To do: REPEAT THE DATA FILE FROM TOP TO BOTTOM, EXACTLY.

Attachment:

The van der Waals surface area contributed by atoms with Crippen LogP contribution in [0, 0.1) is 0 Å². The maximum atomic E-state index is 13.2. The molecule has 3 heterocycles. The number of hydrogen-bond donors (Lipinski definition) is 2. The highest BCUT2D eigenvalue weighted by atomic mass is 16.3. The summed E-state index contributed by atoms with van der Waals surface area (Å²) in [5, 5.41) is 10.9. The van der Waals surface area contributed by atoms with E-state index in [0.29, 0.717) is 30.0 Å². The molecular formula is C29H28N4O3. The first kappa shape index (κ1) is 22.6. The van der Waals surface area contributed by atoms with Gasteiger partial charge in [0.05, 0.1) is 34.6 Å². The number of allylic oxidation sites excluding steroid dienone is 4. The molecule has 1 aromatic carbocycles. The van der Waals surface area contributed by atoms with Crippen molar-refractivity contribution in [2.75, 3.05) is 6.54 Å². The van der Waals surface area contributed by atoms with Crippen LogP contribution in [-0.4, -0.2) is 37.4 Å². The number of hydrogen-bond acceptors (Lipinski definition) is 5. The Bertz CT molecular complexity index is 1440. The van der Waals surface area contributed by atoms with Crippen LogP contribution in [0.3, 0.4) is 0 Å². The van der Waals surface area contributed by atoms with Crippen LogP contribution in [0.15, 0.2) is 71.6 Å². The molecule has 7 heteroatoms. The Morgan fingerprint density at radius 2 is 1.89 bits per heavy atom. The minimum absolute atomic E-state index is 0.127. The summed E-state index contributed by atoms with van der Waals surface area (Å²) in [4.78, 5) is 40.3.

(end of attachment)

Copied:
The van der Waals surface area contributed by atoms with Crippen LogP contribution in [0, 0.1) is 0 Å². The maximum atomic E-state index is 13.2. The molecule has 3 heterocycles. The number of hydrogen-bond donors (Lipinski definition) is 2. The highest BCUT2D eigenvalue weighted by atomic mass is 16.3. The summed E-state index contributed by atoms with van der Waals surface area (Å²) in [5, 5.41) is 10.9. The van der Waals surface area contributed by atoms with E-state index in [0.29, 0.717) is 30.0 Å². The molecular formula is C29H28N4O3. The first kappa shape index (κ1) is 22.6. The van der Waals surface area contributed by atoms with Gasteiger partial charge in [0.05, 0.1) is 34.6 Å². The number of allylic oxidation sites excluding steroid dienone is 4. The molecule has 1 aromatic carbocycles. The van der Waals surface area contributed by atoms with Crippen molar-refractivity contribution in [2.75, 3.05) is 6.54 Å². The van der Waals surface area contributed by atoms with Crippen LogP contribution in [-0.4, -0.2) is 37.4 Å². The number of hydrogen-bond acceptors (Lipinski definition) is 5. The Bertz CT molecular complexity index is 1440. The van der Waals surface area contributed by atoms with Crippen LogP contribution in [0.3, 0.4) is 0 Å². The van der Waals surface area contributed by atoms with Crippen LogP contribution in [0.15, 0.2) is 71.6 Å². The molecule has 7 heteroatoms. The Morgan fingerprint density at radius 2 is 1.89 bits per heavy atom. The minimum absolute atomic E-state index is 0.127. The summed E-state index contributed by atoms with van der Waals surface area (Å²) in [4.78, 5) is 40.3.